Developers can still release unfinished games on Steam … they just can’t mislead customers. That’s the gist of Valve’s ruling in regards to infamous Early Access game Earth: Year 2066.
Earlier today, Valve removed the “open-world survival” game from the Early Access portal on Steam due to developer Muxwell allegedly misleading consumers. Earth: Year 2066 debuted in April for $20, but it quickly drew the ire of gamers for presenting itself as a more complete piece of software than it actually is. The title currently only has a small map that is almost completely devoid of interaction. That’s despite Muxwell’s description that calls Earth: Year 2066 a “sci-fi apocalyptic open-world game” that puts player in control of a survivor who must get to “God’s House.”
Valve will refund anyone who bought the game up until May 19. Steam’s Early Access store enables developers to sell games in various stages of completion, and critics have suggested that a studio taking advantage of the system like Muxwell was only a matter of time.
While Valve did remove Earth: Year 2066, it did not do so because the game was too early or broken. Instead, it did so because it agreed that Muxwell was allegedly misleading consumers.
“On Steam, developers make their own decisions about promotion, features, pricing, and publication,” Valve manager Chris Douglass wrote in a post on the game’s forum. “However, Steam does require honesty from developers in the marketing of their games. We have removed Earth: Year 2066 from Early Access on Steam.”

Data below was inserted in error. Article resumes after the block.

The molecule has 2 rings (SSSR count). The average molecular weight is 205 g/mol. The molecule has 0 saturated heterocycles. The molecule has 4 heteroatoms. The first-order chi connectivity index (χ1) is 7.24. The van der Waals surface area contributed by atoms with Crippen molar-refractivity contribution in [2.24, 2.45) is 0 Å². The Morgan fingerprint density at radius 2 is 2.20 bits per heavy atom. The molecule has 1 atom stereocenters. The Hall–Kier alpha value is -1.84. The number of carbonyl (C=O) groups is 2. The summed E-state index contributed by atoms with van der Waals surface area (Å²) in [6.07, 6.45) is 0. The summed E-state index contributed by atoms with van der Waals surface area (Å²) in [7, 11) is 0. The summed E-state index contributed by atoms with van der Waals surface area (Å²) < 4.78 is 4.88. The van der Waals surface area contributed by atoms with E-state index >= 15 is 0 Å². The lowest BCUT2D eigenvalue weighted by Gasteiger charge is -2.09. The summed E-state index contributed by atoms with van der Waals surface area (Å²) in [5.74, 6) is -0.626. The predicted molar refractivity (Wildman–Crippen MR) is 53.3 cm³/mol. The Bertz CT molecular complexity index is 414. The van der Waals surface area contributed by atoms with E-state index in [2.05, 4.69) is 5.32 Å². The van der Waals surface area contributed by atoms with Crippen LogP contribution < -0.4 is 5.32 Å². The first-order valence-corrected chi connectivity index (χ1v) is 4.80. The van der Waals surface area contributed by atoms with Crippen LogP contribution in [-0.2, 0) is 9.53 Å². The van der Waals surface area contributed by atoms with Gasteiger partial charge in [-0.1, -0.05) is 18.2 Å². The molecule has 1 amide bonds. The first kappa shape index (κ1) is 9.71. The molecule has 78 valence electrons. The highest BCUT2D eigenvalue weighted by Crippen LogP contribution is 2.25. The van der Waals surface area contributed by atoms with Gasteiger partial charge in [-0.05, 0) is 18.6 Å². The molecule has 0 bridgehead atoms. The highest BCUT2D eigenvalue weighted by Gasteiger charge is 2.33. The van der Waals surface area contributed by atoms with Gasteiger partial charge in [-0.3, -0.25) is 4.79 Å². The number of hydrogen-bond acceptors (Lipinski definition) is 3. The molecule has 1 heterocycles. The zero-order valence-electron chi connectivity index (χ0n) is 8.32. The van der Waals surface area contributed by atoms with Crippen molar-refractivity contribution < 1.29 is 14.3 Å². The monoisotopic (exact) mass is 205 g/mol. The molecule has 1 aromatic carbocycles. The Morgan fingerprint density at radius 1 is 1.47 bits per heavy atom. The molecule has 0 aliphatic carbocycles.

We’ve reached out to Muxwell for a comment, and we’ll update this story with any new information. Check out for the trailer of the game below:
This isn’t the first time Valve has come down on a misleading game on Steam. In December 2012, the company took The War Z from its store for misleading consumers. The War Z was also an open-world survival title, but its Steam page listed a number of features that were not in the game people were buying. Valve eventually stepped in and offered a refund, and the game ended up back on Steam two months later in a more complete form under the name Infestation: Survivor Stories.
Since The War Z, Steam has introduced Early Access, which has really changed the way distribution works for a number of games. This part of the Steam store features a number of unfinished games from studios that will ostensibly use the money they get from selling prerelease versions of their software to complete development. This has enabled games like DayZ, the $30 standalone version of the mod for military shooter Arma II, to dominate the sales charts. The open-world release debuted in December and is still the best-selling game on the platform.
Critics, however, have warned that some developers might come to Early Access with games that they will never finish. And something like Earth: Year 2066 might lend credibility to those concerns.
At the same time, with Valve stepping in when situations like these do arise, most gamers will probably keep buying Early Access software through Steam.